HomeWinBuzzer NewsOv3r_Stealer Malware Emerges, Targeting Facebook Users with Fake Job Ads

Ov3r_Stealer Malware Emerges, Targeting Facebook Users with Fake Job Ads

Facebook job scam spreads "Ov3r_Stealer" malware stealing crypto & logins. Job offer lures victims to fake doc that launches complex attack


firm Trustwave has exposed a cybercriminal campaign using job advertisements to disseminate a novel malware, Ov3r_Stealer. The malware is engineered to harvest account credentials and cryptocurrency from unsuspecting users. The Trustwave research team's analysis reveals a complex infection procedure initiated by inviting Facebook users to apply for a bogus position. Targeted users are subsequently redirected to a compromised document which activates a PowerShell script that pulls the malware from a repository.

Infection Mechanism

The scheme entices targets with a job opportunity for an Account Manager. Applicants are directed to a PDF on OneDrive, falsely represented as job details. Instead, when clicked, a redirect to Discord's Content Delivery Network initiates, which downloads a deceptive ‘pdf2.cpl' file. This file masquerades as a standard document but is actually a PowerShell payload that Windows Control Panel files for execution. Trustwave's findings reveal a multi-faceted malware loading approach incorporating a Windows executable, a DLL for DLL sideloading, and a Document containing the malicious payload.

Data Exfiltration Techniques

Upon successful execution, Ov3r_Stealer sets up a recurring scheduled task that operates at 90-minute intervals, ensuring its persistence on the infected system. The malware targets a wide array of applications and directories—ranging from and extensions to cryptocurrency wallets and FTP clients like Filezilla—to extract valuable data. Crucial data are transmitted to a bot, including geographic location details and summaries of the compromised information.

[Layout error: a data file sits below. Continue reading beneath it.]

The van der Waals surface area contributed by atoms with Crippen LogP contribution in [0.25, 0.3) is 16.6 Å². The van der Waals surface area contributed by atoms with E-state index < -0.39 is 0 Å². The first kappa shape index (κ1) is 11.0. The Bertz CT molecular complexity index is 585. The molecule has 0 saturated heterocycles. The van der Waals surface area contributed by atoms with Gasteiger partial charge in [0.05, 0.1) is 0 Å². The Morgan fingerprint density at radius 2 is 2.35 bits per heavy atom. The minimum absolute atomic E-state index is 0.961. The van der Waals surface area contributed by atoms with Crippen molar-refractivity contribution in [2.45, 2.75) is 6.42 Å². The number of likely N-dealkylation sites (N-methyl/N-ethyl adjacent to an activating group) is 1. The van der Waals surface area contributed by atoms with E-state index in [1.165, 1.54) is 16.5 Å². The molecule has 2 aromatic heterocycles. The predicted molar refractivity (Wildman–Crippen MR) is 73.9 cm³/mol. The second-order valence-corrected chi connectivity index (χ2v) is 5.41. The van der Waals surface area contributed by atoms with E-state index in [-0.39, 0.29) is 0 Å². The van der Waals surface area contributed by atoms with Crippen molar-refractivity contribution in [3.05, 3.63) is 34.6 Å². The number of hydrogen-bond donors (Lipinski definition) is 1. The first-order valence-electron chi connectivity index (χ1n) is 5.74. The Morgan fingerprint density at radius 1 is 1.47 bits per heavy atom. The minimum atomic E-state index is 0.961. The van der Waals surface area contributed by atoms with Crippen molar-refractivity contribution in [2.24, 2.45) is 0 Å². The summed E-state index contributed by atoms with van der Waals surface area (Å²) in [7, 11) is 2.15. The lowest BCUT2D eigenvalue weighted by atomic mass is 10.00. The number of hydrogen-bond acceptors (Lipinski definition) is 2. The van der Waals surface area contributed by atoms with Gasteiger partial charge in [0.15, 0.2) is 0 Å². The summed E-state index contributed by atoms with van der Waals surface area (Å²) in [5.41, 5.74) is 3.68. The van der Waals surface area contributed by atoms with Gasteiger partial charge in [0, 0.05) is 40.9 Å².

Investigations have traced the malware's exfiltration activities back to usernames prominent in software cracking forums, hinting at the actors' possible origins. Moreover, code parallels have been observed between Ov3r_Stealer and another known C# stealer, Phemedrone, suggesting a derivative relationship between the two strains. Trustwave has also unearthed demonstration videos that indicate the threat actors' possible attempts to entice buyers or collaborators for their malicious tools.

Despite its origins being shrouded in ambiguity, given that the associated accounts demonstrate a mix of Vietnamese, Russian, and French signals, what remains clear is the threat posed by Ov3r_Stealer. It exemplifies the increasing sophistication and resourcefulness of cybercriminals leveraging platforms to deploy their nefarious payloads. Trustwave's exposure of this threat serves as a crucial reminder of the constant vigilance required in the digital landscape.

Luke Jones
Luke Jones
Luke has been writing about all things tech for more than five years. He is following Microsoft closely to bring you the latest news about Windows, Office, Azure, Skype, HoloLens and all the rest of their products.

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